• Hawaiian Roll Italian Sliders
  • Italian Sub Bruschetta
  • Italian Sub Dip with Homemade Focaccia
  • Keto Italian Hoagie Coleslaw
  • Rachael’s Italian-American Salad
  • Nardelli’s Italian Combo Grinder
  • Ultimate Spicy Italian Sub
  • Italian Sub Crescent Roll Ring

Capicola Substitutes

Capicola has made a name for itself as a flavorful and delicious cured meat; whether it is prepared on its own or added to a recipe, Capicola can enhance the overall taste of a meal with its salty and spicy flavors.

However, Capicola may not always be available to you, and this reason can put your recipe on hold, but when you know one or two alternatives, you’ll be able to finish your cooking in no time. Some of these alternatives for Capicola include:

Prosciutto

Prosciutto

Prosciutto is an uncooked Italian salt-cured ham; it is gotten from the pig’s hind leg and is usually served thinly sliced just like Capicola.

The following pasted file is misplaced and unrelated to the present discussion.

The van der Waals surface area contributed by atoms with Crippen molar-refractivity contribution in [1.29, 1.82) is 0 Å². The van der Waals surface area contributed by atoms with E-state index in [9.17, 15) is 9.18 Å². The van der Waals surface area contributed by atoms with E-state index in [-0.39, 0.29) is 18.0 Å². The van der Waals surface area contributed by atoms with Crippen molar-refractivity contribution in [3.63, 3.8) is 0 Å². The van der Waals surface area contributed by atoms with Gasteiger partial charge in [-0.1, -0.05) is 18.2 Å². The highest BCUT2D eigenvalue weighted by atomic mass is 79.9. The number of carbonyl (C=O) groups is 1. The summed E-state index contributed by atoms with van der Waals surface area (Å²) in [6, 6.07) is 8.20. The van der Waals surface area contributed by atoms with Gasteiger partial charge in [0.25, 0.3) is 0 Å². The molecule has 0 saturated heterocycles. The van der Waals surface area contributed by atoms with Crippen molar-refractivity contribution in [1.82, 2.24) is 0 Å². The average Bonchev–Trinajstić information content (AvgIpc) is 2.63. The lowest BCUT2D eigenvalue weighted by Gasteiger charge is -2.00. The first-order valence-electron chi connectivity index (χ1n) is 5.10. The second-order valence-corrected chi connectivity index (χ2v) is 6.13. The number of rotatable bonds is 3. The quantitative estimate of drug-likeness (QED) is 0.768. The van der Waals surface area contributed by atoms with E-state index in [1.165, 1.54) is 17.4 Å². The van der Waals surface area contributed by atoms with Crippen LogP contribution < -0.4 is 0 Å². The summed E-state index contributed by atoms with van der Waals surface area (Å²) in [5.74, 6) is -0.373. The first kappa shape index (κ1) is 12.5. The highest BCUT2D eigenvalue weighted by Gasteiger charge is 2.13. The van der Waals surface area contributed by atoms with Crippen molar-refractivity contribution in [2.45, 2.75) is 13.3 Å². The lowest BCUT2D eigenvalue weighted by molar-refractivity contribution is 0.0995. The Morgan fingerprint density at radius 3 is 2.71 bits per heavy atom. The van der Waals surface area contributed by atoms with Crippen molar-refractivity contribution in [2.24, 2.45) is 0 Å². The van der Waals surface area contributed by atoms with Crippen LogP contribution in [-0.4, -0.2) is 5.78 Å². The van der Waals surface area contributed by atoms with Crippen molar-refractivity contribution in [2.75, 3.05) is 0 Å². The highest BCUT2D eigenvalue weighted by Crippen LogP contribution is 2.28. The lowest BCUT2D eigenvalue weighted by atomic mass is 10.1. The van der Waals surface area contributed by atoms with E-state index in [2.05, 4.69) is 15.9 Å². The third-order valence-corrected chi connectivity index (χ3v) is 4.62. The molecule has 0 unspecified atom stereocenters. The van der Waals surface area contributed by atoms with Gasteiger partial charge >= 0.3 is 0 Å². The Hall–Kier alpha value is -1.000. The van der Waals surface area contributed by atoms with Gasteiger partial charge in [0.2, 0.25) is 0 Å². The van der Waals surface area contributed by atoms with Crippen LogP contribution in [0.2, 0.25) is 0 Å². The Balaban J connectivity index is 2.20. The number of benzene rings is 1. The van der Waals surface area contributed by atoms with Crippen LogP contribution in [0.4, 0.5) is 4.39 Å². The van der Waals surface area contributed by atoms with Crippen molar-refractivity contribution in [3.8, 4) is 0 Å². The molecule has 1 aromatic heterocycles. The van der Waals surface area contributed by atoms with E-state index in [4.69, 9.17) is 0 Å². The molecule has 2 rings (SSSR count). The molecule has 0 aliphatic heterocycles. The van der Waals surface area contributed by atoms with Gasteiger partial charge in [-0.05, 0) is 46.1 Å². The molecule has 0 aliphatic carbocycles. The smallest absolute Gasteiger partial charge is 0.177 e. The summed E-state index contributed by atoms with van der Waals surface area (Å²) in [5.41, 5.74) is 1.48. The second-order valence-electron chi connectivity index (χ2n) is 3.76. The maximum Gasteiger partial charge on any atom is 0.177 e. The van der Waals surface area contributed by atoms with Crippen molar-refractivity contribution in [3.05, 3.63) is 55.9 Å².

Prosciutto and Capicola look almost the same at first glance and house a few similarities, making them a potential substitute for the other.

Prosciutto can also be prepared and eaten on its own or added to recipes. Still, it carries a sweet, savory, and sharper taste compared to the mild salty, smoky, fatty, spicy taste of Capicola.

Even with the difference in taste, prosciutto can also substitute for Capicola in recipes and introduce its unique taste. The same amount used for Capicola in recipes can also be used for prosciutto when substituting.

Pancetta Ham

Pancetta Ham

Pancetta Ham is also native to the Italians; it is seasoned salt-cured pork meat gotten from the belly of a pig. It has a dry-cured, mild nutty flavor with a silky and light pink appearance.

The method used to prepare pancetta Ham is salt curing and air drying, which is similar to the same preparation method for Capicola.

The pancetta Ham is a common substitute for Capicola because it works well in capicola recipes. The ham is sliced thinly just like Capicola, but in the United States, it is available in cubes cuts.

When substituting, the same amount used for Capicola in recipes can be used for pancetta Ham.